So, naturally, because you couldn't read quietly at your station, you'd end up speaking boisterously to a co-worker. In fact, your peers became your greatest source of entertainment. One game we used to play to keep ourselves sane was to challenge someone to shoe-horn a certain word into a conversation with a customer. Some words (like "lantern", for example) might be easy because it was an item in our list of sales, but I'd always try to nail my buddy Jason with real crazy shit like "hovercraft".
And the fool would manage to do it somehow. During an inevitable lull in the conversation (say when the customer was looking up an item number), Jason would ask how things were in Calgary or wherever the client was calling from. He did so, knowing full well that the customer would say something like "Good...where are you at?"
Then my boy would go to work:
"Oh, I'm here in Halifax. Have you ever been to Halifax? It's beautiful, especially down around the waterfront. I was down there the other day, and you wouldn't believe it, some crazy guy was piloting a hovercraft in and around the ferry until the harbor police told him to stop."
Just like on "Pee-Wee's Playhouse" as soon as one of us said the secret word it would be complete and total bedlam in our isle until a manager was dispatched down to shush us! I'm sure the customer's heard us and thought we were all nuts.
One aspect of the job that I embraced to try and stave off the mental cobwebbery was the add-on and credit card sales. Most sensible and ethical souls steered clear of this like latrine duty, but, oh no, not this good little soldier.
I excelled at it. I wasn't a pushy f#@$, I just did it well because it was the only part of the job I thought was creative. I'm actually looking at my old stats here, and they're actually pretty friggin' impressive: http://emblogificationcapturedevice.blogspot.com/2010/04/i-am-jacks-blog-entry.html.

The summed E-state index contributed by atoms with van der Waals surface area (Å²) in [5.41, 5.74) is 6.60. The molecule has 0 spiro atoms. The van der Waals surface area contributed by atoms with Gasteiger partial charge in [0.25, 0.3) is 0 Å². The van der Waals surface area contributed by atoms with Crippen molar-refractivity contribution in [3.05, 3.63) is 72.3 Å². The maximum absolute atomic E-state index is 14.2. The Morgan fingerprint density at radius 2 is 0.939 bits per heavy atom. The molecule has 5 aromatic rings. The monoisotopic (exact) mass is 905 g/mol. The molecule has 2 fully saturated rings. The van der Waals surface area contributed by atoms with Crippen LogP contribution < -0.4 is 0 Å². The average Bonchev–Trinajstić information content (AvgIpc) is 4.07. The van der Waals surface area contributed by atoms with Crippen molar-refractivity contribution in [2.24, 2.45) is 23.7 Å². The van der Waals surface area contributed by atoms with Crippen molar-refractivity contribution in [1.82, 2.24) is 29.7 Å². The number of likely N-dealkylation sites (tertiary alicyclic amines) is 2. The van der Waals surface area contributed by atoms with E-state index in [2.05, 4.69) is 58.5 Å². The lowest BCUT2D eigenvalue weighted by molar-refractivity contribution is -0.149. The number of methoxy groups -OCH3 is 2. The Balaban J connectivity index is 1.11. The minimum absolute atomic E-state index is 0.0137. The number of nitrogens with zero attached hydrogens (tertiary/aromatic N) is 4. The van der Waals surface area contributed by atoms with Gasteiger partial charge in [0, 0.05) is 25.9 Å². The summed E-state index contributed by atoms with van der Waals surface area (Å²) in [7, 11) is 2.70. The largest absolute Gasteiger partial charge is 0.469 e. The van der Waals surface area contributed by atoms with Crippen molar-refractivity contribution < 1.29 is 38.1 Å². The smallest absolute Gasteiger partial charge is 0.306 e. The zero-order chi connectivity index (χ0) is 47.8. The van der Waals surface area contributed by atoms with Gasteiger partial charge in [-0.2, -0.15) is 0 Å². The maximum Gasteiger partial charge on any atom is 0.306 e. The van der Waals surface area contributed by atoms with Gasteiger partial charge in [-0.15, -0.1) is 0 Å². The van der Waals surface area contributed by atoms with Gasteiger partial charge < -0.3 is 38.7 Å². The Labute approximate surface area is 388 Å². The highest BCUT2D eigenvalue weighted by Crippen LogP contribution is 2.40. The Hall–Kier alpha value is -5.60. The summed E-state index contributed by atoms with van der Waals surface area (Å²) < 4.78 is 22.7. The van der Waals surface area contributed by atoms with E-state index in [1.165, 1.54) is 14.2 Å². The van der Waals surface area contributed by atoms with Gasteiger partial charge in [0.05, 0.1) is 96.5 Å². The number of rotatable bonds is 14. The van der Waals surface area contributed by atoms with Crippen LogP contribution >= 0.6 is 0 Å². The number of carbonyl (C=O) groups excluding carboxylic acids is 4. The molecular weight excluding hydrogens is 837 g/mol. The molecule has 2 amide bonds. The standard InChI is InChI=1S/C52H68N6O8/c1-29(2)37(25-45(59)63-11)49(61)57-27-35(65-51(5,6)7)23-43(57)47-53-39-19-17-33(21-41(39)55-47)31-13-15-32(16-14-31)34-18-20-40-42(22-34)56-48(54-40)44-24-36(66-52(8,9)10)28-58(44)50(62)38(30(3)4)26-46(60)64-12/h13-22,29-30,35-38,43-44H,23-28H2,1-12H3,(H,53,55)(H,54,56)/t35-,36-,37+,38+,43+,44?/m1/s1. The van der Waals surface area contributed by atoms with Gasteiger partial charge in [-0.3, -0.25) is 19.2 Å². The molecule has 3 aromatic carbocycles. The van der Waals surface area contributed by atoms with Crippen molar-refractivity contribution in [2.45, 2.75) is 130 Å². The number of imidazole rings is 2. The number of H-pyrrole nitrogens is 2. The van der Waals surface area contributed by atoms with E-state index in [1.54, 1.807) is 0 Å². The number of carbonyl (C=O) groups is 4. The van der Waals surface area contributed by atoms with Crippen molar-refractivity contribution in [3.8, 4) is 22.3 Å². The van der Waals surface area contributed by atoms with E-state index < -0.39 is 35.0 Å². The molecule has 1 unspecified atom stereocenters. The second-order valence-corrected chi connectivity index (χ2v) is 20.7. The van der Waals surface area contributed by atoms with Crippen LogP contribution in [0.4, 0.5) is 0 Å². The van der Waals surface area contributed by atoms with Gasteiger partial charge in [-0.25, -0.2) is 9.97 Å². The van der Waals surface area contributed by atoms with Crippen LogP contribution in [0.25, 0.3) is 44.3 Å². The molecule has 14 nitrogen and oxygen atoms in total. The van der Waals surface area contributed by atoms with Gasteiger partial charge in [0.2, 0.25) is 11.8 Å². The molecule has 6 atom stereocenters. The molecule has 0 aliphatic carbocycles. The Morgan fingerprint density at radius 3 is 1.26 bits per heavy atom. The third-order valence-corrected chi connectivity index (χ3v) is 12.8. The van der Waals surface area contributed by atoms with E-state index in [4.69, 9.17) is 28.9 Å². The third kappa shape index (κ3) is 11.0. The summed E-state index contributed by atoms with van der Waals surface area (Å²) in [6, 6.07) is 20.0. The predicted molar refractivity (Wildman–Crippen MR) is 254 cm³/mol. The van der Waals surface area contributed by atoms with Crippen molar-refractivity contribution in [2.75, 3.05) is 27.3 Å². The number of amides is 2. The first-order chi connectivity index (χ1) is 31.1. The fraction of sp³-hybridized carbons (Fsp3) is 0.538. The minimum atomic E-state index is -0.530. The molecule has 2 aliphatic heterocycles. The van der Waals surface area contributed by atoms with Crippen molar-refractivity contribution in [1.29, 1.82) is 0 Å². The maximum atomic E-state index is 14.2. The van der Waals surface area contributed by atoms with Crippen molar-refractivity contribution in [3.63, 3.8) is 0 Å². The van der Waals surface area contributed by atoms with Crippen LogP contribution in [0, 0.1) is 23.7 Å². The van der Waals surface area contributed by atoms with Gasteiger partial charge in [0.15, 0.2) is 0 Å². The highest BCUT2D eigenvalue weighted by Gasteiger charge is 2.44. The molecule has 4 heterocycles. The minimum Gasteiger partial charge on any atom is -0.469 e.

So basically, in averaging $19.55 in add-on sales per hour, I was likely paying my own sweat-shop wage of $7.40 an hour (and this was actually up slightly from the starting rate.)
And that's nothing! I have a document here which shows years later that one of the women on the team I was coaching at the time was selling $70.00 extra per hour. Let me say that again: $70.00 extra per hour! Sweet Jezum crow!
We were also asked to promote the Sears Credit Card as well, and usually got a $5.00 kicker for each suck...er, customer's neck we managed to hang this dead albatross of interest around. I don't know exactly what the interest rate was when I was flogging it but in 2006 it was a criminally high 28.74%!
Now I did these things in good conscience because:
- My parents beat a near-fanatical work ethic into my head that told me to do what your employers asked of you without question. Historians could have a field day correlating this sort of attitude to Germany in the 1930's.
- I was soon totally bored with the mechanical, by-rote nature of only taking catalog orders
- Since "Sears" had been so kind as to hire my ass after so many terrible and borderline abusive situations I was quick to ask "how high" when my employment "Big Brother" ordered me to jump.
Next up I'll tell you what it was like working working at "Sears" when that accursed "Wish Book" landed every year. Here's a sneak preview: it sucked.
And here's this week's totally unrelated comic: